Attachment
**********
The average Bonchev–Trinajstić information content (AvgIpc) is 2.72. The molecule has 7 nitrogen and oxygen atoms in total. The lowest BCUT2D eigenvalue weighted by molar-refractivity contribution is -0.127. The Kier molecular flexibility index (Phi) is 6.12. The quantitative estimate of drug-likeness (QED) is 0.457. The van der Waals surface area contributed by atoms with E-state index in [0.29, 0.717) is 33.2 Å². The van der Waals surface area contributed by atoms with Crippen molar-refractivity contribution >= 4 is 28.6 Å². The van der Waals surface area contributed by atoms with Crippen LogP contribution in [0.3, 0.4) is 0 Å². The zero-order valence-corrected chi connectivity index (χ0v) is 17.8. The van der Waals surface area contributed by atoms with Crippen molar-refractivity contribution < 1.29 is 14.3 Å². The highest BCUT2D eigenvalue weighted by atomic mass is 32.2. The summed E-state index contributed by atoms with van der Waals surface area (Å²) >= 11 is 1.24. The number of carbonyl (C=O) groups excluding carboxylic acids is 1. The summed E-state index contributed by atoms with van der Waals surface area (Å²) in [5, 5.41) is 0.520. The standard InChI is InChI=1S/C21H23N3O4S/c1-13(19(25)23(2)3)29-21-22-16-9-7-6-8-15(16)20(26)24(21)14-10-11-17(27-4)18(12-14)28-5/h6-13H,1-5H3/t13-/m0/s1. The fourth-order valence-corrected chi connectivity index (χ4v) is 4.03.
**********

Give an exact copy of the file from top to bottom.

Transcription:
The average Bonchev–Trinajstić information content (AvgIpc) is 2.72. The molecule has 7 nitrogen and oxygen atoms in total. The lowest BCUT2D eigenvalue weighted by molar-refractivity contribution is -0.127. The Kier molecular flexibility index (Phi) is 6.12. The quantitative estimate of drug-likeness (QED) is 0.457. The van der Waals surface area contributed by atoms with E-state index in [0.29, 0.717) is 33.2 Å². The van der Waals surface area contributed by atoms with Crippen molar-refractivity contribution >= 4 is 28.6 Å². The van der Waals surface area contributed by atoms with Crippen LogP contribution in [0.3, 0.4) is 0 Å². The zero-order valence-corrected chi connectivity index (χ0v) is 17.8. The van der Waals surface area contributed by atoms with Crippen molar-refractivity contribution < 1.29 is 14.3 Å². The highest BCUT2D eigenvalue weighted by atomic mass is 32.2. The summed E-state index contributed by atoms with van der Waals surface area (Å²) >= 11 is 1.24. The number of carbonyl (C=O) groups excluding carboxylic acids is 1. The summed E-state index contributed by atoms with van der Waals surface area (Å²) in [5, 5.41) is 0.520. The standard InChI is InChI=1S/C21H23N3O4S/c1-13(19(25)23(2)3)29-21-22-16-9-7-6-8-15(16)20(26)24(21)14-10-11-17(27-4)18(12-14)28-5/h6-13H,1-5H3/t13-/m0/s1. The fourth-order valence-corrected chi connectivity index (χ4v) is 4.03.